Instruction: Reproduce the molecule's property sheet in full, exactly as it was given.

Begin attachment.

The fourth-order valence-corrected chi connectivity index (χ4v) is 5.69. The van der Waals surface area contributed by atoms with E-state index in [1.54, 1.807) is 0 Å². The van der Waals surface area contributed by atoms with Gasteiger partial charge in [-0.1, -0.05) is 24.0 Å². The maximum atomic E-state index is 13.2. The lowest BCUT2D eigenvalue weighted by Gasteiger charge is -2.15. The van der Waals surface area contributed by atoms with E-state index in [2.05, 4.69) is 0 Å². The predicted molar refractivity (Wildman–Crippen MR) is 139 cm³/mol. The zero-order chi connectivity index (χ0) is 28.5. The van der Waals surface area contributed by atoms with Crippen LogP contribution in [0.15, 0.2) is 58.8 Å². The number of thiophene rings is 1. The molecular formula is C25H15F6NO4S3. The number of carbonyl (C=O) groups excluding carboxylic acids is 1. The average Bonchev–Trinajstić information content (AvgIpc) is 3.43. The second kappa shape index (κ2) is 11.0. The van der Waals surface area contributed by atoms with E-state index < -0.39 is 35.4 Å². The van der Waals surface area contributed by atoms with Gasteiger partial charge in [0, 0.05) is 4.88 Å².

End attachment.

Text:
The fourth-order valence-corrected chi connectivity index (χ4v) is 5.69. The van der Waals surface area contributed by atoms with E-state index in [1.54, 1.807) is 0 Å². The van der Waals surface area contributed by atoms with Gasteiger partial charge in [-0.1, -0.05) is 24.0 Å². The maximum atomic E-state index is 13.2. The lowest BCUT2D eigenvalue weighted by Gasteiger charge is -2.15. The van der Waals surface area contributed by atoms with E-state index in [2.05, 4.69) is 0 Å². The predicted molar refractivity (Wildman–Crippen MR) is 139 cm³/mol. The zero-order chi connectivity index (χ0) is 28.5. The van der Waals surface area contributed by atoms with Crippen LogP contribution in [0.15, 0.2) is 58.8 Å². The number of thiophene rings is 1. The molecular formula is C25H15F6NO4S3. The number of carbonyl (C=O) groups excluding carboxylic acids is 1. The average Bonchev–Trinajstić information content (AvgIpc) is 3.43. The second kappa shape index (κ2) is 11.0. The van der Waals surface area contributed by atoms with E-state index < -0.39 is 35.4 Å². The van der Waals surface area contributed by atoms with Gasteiger partial charge in [0, 0.05) is 4.88 Å².